‘See you in court!’: Trump responds to suspension of travel ban

US court upholds suspension of ban between seven Muslim-majority countries and US

In audio recorded shortly after a federal appeals court refused to reinstate a temporary travel ban, US president Donald Trump has told reporters he 'looks forward' to pursuing the case in the US Supreme Court. Video: Reuters


US president Donald Trump has said “see you in court” in response to a federal appeals court decision to uphold the temporary suspension of his travel ban.

The president responded to the ruling on Twitter, saying: “See you in court, the security of our nation is at stake!”

Trump’s ban on travel from seven Muslim-majority countries into the US received a major setback on Thursday, after a federal appeals court unanimously upheld the temporary suspension of the order.

In a unanimous ruling, the 9th US Circuit Court of Appeals upheld a case taken by the states of Washington and Minnesota questioning the legality of Mr Trump’s controversial order.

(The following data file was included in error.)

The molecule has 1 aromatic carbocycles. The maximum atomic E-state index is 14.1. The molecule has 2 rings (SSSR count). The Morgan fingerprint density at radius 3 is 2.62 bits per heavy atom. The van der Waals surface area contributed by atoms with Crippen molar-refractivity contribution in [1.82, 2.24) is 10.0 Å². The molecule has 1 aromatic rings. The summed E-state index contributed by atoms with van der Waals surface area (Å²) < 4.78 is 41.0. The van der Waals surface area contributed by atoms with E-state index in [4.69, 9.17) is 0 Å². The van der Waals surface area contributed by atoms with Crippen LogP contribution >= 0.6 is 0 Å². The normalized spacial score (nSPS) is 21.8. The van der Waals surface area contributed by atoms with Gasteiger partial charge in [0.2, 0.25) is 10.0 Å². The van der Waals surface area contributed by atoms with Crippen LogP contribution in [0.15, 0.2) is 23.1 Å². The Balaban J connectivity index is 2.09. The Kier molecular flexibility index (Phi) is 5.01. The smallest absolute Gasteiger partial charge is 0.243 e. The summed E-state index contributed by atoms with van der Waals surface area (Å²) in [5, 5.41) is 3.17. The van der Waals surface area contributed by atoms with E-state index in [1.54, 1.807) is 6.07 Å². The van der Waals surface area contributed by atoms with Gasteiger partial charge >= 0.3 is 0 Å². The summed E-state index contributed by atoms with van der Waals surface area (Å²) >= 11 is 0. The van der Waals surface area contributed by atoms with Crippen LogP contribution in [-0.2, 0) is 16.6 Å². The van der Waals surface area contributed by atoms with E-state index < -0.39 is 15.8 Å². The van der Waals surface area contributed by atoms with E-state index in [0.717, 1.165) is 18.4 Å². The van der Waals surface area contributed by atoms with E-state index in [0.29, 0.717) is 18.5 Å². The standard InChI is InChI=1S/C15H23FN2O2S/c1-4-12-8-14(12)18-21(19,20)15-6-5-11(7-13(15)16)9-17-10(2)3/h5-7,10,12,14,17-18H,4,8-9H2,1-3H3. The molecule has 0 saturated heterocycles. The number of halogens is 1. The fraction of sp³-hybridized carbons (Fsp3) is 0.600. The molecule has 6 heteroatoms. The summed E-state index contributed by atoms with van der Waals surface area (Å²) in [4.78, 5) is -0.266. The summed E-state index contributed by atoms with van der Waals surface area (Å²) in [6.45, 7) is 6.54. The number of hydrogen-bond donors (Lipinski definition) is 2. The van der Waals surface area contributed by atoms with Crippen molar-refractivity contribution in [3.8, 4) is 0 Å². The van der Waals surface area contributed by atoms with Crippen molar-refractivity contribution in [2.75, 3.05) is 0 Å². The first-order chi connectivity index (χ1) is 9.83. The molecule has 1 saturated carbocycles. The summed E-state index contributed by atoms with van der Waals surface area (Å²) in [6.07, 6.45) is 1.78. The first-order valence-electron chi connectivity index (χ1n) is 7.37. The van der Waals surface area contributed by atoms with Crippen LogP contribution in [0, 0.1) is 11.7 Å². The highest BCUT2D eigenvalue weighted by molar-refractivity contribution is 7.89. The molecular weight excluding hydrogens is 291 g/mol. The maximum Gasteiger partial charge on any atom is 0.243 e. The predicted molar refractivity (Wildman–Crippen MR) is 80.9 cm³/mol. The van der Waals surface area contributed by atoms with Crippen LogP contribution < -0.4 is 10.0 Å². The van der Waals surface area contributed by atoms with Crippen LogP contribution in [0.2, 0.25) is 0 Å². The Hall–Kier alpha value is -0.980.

The Trump administration is expected to appeal the ruling to the US supreme court.

The landmark ruling is the latest move in an increasingly acrimonious battle between Mr Trump and the judiciary which has thrown up questions about the limits of the US constitution and the powers of the president.

The ruling by the San Francisco court means that nationals from the seven countries affected by the travel ban are now free to travel to the US, pending the outcome of any supreme court appeal.

In its ruling, the court said that it would not block the ruling by a lower court which suspended the travel ban.

The three-person court ruled that the states in question had proven that they have “alleged harms to their proprietary interests traceable to the executive order”.

Temporary suspension

Last Friday, district judge James Robart issued a temporary order halting the travel ban announced by the Trump administration on January 27th on the back of a case taken by Washington and Minnesota states.

The US justice department had appealed the decision, arguing, on behalf of the Trump administration, that the president had the power to impose immigration restrictions on the grounds of national security.